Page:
Threat of the removal of NAFTA

In ITMC’s excerpt on ‘Political Economy’ Dickovick and Eastwood define political economy as the relationship between politics and economics on both a national and international level and how they affect one another. The authors describe the different ways in which the wealth of a state’s economy is operationalized using measurements such as GDP and PPP. They then go on to discuss how these measurements don’t represent the inequality or lack of wealth distribution of a state. The authors introduce the theories surrounding both market-based and state-based economies. Those who believe free markets or neoliberalism cause economic success believe that too much state involvement can be damaging to economic growth because government officials act in self interest. On the contrary, those who believe economic success is due to strong states and their interventions in the economy don’t believe that free markets lead to economic decline but instead believe that low-quality states and poor state interventions do.1

 

Mexico’s incoming president López Obrador previously criticized free-market politics and NAFTA (the North American Free Trade Agreement). However once Canada and the United States agreed to revise the twenty-four year old agreement the president elect jumped on board saying that the agreement looks to be beneficial for Mexico’s economy. Threats of the removal of the trade agreement by the Trump administration worried the Mexican government because NAFTA created a successful export economy in Mexico. On the other hand, the agreement hurt millions of farmers and other local businesses. Due to this Mexico’s poverty rates have ceased to move and economic growth is still below other Latin American countries.2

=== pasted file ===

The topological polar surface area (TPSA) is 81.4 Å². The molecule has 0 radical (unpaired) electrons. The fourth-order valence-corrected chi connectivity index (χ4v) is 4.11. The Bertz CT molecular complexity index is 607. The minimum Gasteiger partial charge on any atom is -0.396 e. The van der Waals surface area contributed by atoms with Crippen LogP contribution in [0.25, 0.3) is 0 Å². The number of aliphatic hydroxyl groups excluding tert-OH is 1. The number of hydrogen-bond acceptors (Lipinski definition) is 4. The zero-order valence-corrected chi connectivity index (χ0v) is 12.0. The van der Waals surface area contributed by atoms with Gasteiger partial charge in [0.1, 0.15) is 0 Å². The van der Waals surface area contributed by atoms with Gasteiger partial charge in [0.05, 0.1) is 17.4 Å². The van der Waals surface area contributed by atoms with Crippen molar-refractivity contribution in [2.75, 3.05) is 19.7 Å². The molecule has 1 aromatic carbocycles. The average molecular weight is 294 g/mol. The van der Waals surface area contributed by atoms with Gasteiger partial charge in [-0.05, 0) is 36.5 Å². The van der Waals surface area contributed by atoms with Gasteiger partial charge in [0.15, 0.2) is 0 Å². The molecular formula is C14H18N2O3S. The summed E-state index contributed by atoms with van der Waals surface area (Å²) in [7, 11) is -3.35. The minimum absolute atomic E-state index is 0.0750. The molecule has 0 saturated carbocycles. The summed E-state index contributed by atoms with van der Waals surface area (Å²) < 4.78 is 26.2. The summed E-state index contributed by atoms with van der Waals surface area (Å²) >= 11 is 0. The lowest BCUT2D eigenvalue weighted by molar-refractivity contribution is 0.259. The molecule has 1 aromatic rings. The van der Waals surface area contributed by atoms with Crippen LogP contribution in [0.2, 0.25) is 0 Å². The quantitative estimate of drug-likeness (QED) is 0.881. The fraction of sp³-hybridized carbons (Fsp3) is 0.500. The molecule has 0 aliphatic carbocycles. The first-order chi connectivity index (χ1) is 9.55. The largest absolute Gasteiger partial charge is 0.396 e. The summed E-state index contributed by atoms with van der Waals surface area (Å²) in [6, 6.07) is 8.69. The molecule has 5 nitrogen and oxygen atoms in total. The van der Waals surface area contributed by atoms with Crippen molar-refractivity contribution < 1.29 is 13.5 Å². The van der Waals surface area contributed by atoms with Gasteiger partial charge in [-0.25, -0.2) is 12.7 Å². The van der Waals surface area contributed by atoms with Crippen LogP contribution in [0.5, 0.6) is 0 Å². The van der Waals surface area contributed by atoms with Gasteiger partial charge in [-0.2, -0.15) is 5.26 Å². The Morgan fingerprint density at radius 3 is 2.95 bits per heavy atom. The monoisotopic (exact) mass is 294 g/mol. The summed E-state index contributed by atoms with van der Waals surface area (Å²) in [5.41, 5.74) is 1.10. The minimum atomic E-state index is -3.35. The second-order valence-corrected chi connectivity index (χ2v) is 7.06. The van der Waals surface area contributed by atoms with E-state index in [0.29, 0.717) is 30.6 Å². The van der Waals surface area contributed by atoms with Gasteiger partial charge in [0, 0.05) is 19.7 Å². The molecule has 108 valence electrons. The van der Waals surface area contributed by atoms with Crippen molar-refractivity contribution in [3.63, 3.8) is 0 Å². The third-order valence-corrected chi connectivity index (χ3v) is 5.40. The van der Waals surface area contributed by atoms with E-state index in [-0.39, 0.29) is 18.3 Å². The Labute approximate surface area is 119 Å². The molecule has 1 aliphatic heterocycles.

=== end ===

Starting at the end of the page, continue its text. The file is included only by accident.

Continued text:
Is there a way to operationalize the economic conditions of a state that also represent the lack of distribution and inequality that is apparent in many modern states?

 

Both free markets and strong state interventions have led to economic growth depending on the condition of the state. For both causation theories of economic growth the ultimate factor of whether or not a state will be successful economically is the strength of the state. A failing state, no matter the role the government plays in the economy, will not show significant economic growth because the government and the country’s institution are failing to protect its citizens. Iran, which is ranked 52nd on the FSI, has negative GDP growth.


  1. J. Tyler Dickovick and Jonathan Eastwood, “Political Economy,” Comparative Politics: Integrating Theories, Methods, and Cases, (2017).
  2. Elisabeth Malkin, “Mexico’s New Leader, Once a Nafta Foe, Welcomes New Deal,” The New York Times, (October 01, 2018.) https://www.nytimes.com/2018/10/01/world/americas/nafta-mexico.html?rref=collection/sectioncollection/world&action=click&contentCollection=world®ion=rank&module=package&version=highlights&contentPlacement=2&pgtype=sectionfront. 

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